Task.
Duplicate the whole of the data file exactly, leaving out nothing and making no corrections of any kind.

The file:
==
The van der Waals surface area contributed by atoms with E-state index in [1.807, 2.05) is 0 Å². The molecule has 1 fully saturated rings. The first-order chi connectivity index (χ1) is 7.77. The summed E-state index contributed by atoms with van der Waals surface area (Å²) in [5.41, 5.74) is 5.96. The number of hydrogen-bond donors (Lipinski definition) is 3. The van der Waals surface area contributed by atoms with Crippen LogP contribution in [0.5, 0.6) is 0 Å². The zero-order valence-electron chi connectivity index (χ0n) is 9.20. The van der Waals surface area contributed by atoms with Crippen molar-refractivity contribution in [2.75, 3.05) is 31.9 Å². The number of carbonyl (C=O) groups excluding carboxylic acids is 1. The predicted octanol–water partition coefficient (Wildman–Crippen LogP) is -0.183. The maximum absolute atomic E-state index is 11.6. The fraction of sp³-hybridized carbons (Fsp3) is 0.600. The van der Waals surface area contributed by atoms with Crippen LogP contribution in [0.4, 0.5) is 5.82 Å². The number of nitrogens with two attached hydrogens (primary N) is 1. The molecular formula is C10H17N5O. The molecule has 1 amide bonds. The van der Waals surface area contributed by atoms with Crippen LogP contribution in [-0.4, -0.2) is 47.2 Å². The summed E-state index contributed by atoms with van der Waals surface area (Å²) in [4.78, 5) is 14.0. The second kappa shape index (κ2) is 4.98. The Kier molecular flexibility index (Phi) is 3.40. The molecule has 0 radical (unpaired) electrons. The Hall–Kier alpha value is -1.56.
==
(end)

The van der Waals surface area contributed by atoms with E-state index in [1.807, 2.05) is 0 Å². The molecule has 1 fully saturated rings. The first-order chi connectivity index (χ1) is 7.77. The summed E-state index contributed by atoms with van der Waals surface area (Å²) in [5.41, 5.74) is 5.96. The number of hydrogen-bond donors (Lipinski definition) is 3. The van der Waals surface area contributed by atoms with Crippen LogP contribution in [0.5, 0.6) is 0 Å². The zero-order valence-electron chi connectivity index (χ0n) is 9.20. The van der Waals surface area contributed by atoms with Crippen molar-refractivity contribution in [2.75, 3.05) is 31.9 Å². The number of carbonyl (C=O) groups excluding carboxylic acids is 1. The predicted octanol–water partition coefficient (Wildman–Crippen LogP) is -0.183. The maximum absolute atomic E-state index is 11.6. The fraction of sp³-hybridized carbons (Fsp3) is 0.600. The van der Waals surface area contributed by atoms with Crippen LogP contribution in [0.4, 0.5) is 5.82 Å². The number of nitrogens with two attached hydrogens (primary N) is 1. The molecular formula is C10H17N5O. The molecule has 1 amide bonds. The van der Waals surface area contributed by atoms with Crippen LogP contribution in [-0.4, -0.2) is 47.2 Å². The summed E-state index contributed by atoms with van der Waals surface area (Å²) in [4.78, 5) is 14.0. The second kappa shape index (κ2) is 4.98. The Kier molecular flexibility index (Phi) is 3.40. The molecule has 0 radical (unpaired) electrons. The Hall–Kier alpha value is -1.56.